The Critical Occupations List (COL) 2016/2017, which covers 10 key sectors in Malaysia, has highlighted  human resources managers as part of the professions that are "critical".

Under the COL, which is issued by Talent Corporation Malaysia, some job titles include human resource manager, training manager, industrial relations manager, occupational safety and health manager, personnel manager, recruitment manager, learning and organisation development manager, compensation and benefits manager, as well as talent and organisation performance manager.

Additionally, other professions that are included in the list are:

  • managing directors and chief executives
  • finance managers
  • policy and planning managers
  • business services managers
  • sales and marketing managers
  • advertising and public relations managers
  • research and development managers
  • manufacturing managers
  • information and communications (ICT) managers

On the other hand, the manufacturing, wholesale and retail, and finance and insurance sectors may have an oversupply. Thanks to disruptive technology and the challenging economy, these industries (which were last year’s top retrenched fields) continue to have too many workers. There are also too many general practitioners, especially in urban areas.

Additionally, lawyers – who were on the previous COL 2015/2016 – have been removed from the list, a hint that they are no longer considered to be “critically needed”.

Malaysian Employers Federation (MEF) executive director Datuk Shamsuddin Bardan said in The Star that social media experts were now much sought-after as businesses strengthened their social media platforms to become more sales-driven.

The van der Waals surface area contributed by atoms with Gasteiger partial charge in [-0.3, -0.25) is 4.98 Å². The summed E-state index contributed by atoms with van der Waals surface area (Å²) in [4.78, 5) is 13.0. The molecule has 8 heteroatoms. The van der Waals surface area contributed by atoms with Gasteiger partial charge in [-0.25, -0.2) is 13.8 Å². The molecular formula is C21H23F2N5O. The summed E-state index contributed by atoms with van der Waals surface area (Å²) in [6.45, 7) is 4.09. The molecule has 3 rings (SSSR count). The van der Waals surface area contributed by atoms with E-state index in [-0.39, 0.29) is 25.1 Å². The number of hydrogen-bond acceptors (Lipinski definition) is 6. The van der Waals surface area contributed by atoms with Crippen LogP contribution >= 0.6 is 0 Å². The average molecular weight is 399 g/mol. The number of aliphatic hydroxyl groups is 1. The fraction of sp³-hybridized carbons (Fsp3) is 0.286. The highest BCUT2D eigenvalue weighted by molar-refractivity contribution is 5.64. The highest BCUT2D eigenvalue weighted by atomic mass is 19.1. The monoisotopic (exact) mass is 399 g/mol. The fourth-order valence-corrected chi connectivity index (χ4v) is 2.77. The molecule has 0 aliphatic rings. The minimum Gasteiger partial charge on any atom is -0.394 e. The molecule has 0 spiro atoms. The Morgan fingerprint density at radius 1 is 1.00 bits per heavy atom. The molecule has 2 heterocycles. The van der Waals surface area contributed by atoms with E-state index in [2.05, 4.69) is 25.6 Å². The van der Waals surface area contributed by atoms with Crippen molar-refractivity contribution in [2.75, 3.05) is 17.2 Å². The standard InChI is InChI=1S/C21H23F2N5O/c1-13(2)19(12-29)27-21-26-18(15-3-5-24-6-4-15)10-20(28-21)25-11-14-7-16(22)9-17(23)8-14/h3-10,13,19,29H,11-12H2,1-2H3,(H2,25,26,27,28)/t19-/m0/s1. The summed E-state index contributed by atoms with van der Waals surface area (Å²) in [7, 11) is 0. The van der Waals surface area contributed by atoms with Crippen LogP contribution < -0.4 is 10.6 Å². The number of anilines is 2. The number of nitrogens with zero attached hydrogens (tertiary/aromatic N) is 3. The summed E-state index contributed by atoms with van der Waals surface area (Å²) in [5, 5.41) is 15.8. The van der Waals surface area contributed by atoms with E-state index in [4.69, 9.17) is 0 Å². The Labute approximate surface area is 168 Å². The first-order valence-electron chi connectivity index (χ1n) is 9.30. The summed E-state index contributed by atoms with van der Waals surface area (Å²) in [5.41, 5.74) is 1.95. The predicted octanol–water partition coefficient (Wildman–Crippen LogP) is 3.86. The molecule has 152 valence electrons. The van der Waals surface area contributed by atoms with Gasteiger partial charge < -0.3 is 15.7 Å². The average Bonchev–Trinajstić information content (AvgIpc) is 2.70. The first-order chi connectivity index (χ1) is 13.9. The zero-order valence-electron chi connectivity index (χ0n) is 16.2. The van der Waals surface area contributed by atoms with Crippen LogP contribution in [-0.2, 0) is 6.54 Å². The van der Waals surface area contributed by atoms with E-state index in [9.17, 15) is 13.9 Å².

“Multi-faceted social media professionals who can create, edit and write content, drive engagement and awareness, and manage advertising campaigns to drive sales, are wanted,” he said.

Additionally, cybersecurity experts are high on the wanted list considering the growing number of large-scale cyberattacks recently.

Datuk Shamsuddin further noted that employers, however, value soft skills more than work experience. He said: “A candidate may have extensive experience and stellar qualifications but they’re of little value if their soft skills are lacking.”

“Employers will look at what motivates the candidate and how they can effectively and efficiently communicate with the team if hired,” he remarked

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The Human Resources Ministry advised graduates entering the job market to study employment trends.

Those thinking of manufacturing, wholesale and retail, and finance and insurance, should know that these sectors topped the retrenchment list last year, it said.

In 2015, there were no retrenchments in the professional, scientific, technical, administrative, support services, education, health, humanities, social work, water supply, waste management, art, entertainment, recreation, and household products and services sectors.

But the positive trend changed last year, according to the ministry’s latest statistics.

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